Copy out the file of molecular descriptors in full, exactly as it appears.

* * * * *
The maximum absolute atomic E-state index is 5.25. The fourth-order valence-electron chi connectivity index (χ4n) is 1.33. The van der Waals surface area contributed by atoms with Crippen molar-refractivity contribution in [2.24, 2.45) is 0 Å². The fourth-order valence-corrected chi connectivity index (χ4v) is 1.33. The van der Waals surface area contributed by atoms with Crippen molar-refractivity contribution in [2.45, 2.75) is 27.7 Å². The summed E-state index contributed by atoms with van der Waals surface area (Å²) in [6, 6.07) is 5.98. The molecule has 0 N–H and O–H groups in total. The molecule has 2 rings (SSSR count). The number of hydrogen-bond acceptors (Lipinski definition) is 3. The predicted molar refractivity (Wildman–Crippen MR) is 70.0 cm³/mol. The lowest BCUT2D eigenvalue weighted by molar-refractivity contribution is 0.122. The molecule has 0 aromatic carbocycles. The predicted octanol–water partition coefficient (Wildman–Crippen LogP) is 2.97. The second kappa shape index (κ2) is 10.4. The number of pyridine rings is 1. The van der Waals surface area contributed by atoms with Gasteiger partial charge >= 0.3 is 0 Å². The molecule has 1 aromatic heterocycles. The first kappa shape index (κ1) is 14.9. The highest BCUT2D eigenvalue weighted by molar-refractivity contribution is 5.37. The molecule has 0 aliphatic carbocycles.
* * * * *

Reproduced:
The maximum absolute atomic E-state index is 5.25. The fourth-order valence-electron chi connectivity index (χ4n) is 1.33. The van der Waals surface area contributed by atoms with Crippen molar-refractivity contribution in [2.24, 2.45) is 0 Å². The fourth-order valence-corrected chi connectivity index (χ4v) is 1.33. The van der Waals surface area contributed by atoms with Crippen molar-refractivity contribution in [2.45, 2.75) is 27.7 Å². The summed E-state index contributed by atoms with van der Waals surface area (Å²) in [6, 6.07) is 5.98. The molecule has 0 N–H and O–H groups in total. The molecule has 2 rings (SSSR count). The number of hydrogen-bond acceptors (Lipinski definition) is 3. The predicted molar refractivity (Wildman–Crippen MR) is 70.0 cm³/mol. The lowest BCUT2D eigenvalue weighted by molar-refractivity contribution is 0.122. The molecule has 0 aromatic carbocycles. The predicted octanol–water partition coefficient (Wildman–Crippen LogP) is 2.97. The second kappa shape index (κ2) is 10.4. The number of pyridine rings is 1. The van der Waals surface area contributed by atoms with Gasteiger partial charge >= 0.3 is 0 Å². The molecule has 1 aromatic heterocycles. The first kappa shape index (κ1) is 14.9. The highest BCUT2D eigenvalue weighted by molar-refractivity contribution is 5.37. The molecule has 0 aliphatic carbocycles.